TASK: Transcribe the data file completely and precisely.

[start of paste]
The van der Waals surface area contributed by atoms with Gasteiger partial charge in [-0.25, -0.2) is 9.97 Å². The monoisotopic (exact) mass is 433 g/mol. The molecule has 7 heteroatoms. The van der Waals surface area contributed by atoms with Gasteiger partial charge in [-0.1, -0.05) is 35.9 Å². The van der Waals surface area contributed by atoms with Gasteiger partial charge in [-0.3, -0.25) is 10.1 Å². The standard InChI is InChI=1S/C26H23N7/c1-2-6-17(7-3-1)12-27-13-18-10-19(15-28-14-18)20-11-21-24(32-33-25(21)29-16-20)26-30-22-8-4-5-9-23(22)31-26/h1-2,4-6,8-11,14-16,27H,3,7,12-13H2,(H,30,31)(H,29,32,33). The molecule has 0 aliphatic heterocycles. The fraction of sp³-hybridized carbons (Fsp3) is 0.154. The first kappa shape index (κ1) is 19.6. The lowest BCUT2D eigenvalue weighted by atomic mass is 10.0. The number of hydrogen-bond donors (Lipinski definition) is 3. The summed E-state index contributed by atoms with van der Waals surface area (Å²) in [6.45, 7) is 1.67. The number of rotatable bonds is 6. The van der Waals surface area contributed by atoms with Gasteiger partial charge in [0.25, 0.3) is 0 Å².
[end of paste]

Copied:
The van der Waals surface area contributed by atoms with Gasteiger partial charge in [-0.25, -0.2) is 9.97 Å². The monoisotopic (exact) mass is 433 g/mol. The molecule has 7 heteroatoms. The van der Waals surface area contributed by atoms with Gasteiger partial charge in [-0.1, -0.05) is 35.9 Å². The van der Waals surface area contributed by atoms with Gasteiger partial charge in [-0.3, -0.25) is 10.1 Å². The standard InChI is InChI=1S/C26H23N7/c1-2-6-17(7-3-1)12-27-13-18-10-19(15-28-14-18)20-11-21-24(32-33-25(21)29-16-20)26-30-22-8-4-5-9-23(22)31-26/h1-2,4-6,8-11,14-16,27H,3,7,12-13H2,(H,30,31)(H,29,32,33). The molecule has 0 aliphatic heterocycles. The fraction of sp³-hybridized carbons (Fsp3) is 0.154. The first kappa shape index (κ1) is 19.6. The lowest BCUT2D eigenvalue weighted by atomic mass is 10.0. The number of hydrogen-bond donors (Lipinski definition) is 3. The summed E-state index contributed by atoms with van der Waals surface area (Å²) in [6.45, 7) is 1.67. The number of rotatable bonds is 6. The van der Waals surface area contributed by atoms with Gasteiger partial charge in [0.25, 0.3) is 0 Å².